Run by Kaurna artist Corey Turner, all three classes from the senior campus came together to hear from him and his mother Buster about the history of Aboriginal art and learning that the artwork has a purpose and tells a story.
The young people were introduced to various symbols to use in Kaurna art and then wrote their own stories using the symbols. Once they had a design concept for their artwork, they transferred it onto canvas.
FAME head of campus Yvonne Schultz said the results were “fabulous”, with a huge array of individual stories and designs.
“The young people engaged so well with the artwork and many were proud of their creations,” she said.
“During Reconciliation Week we decided to take the focus off normal schoolwork and place all our heart, thinking and energy on what the week really means.
“However, our teachers did not let all this learning go untapped and organised for the week’s activities to be linked to Community Studies that provided 20 SACE credits to students.”
Ms Schultz said another popular activity was an excursion to buy native plants that will help brighten the community garden and improve the native ecosystems at the FAME campus. Selections included species to attract insects, bees, birds and other native wildlife, as well as some medicinal plants and bush tucker plants that will be used in the kitchen.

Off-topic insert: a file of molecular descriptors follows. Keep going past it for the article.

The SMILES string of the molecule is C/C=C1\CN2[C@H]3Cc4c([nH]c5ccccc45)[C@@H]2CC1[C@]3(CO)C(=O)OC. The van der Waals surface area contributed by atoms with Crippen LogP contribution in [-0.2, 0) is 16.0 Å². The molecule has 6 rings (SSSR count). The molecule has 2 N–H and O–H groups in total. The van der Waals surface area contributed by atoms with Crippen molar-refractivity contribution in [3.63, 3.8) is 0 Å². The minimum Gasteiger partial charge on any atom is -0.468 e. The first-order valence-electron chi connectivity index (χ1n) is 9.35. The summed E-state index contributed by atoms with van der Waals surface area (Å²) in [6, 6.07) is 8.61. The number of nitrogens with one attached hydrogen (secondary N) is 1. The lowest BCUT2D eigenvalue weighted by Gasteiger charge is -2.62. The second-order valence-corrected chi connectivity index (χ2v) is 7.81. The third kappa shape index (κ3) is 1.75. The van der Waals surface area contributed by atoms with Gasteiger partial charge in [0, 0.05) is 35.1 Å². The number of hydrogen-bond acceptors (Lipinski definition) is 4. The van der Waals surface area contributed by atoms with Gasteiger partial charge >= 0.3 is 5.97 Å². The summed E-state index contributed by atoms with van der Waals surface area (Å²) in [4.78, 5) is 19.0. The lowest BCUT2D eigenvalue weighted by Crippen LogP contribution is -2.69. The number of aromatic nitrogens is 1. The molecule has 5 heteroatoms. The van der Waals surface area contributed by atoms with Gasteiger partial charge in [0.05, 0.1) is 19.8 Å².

“The young people also loved participating in a traditional damper making activity in our new commercial kitchen,” Ms Schultz said.
“Staff purchased a range of traditional jams such as Green Ant Marmalade, Bush Apple Jam and Native Bush Dukkah for the students to try with their fresh hot damper. It was highly educational, with students gaining an insight into native produce in Australia, as well as native sustainability and teaching them how simple and affordable making their own bread can be.”
An activity that stirred some heart-warming responses was the learning around Acknowledgement of Country.
“Students were then encouraged to write their own Acknowledgement of Country using words, phrases and sentiments which represented their awareness of the connection the Kaurna people have to spirit, land and people,” Ms Schultz explained.
“This activity was beautifully celebrated by reading their Acknowledgments out in our native garden and closed with a minute of silence whilst listening to the words of Eddie Mabo.”
At the conclusion of the week students made a product, such as a poster, based on a specific topic that had been covered. These were displayed around the school and included topics such as the national apology to the Stolen Generation and the health care gap experienced by Aboriginal and Torres Strait Islanders.Jump to next article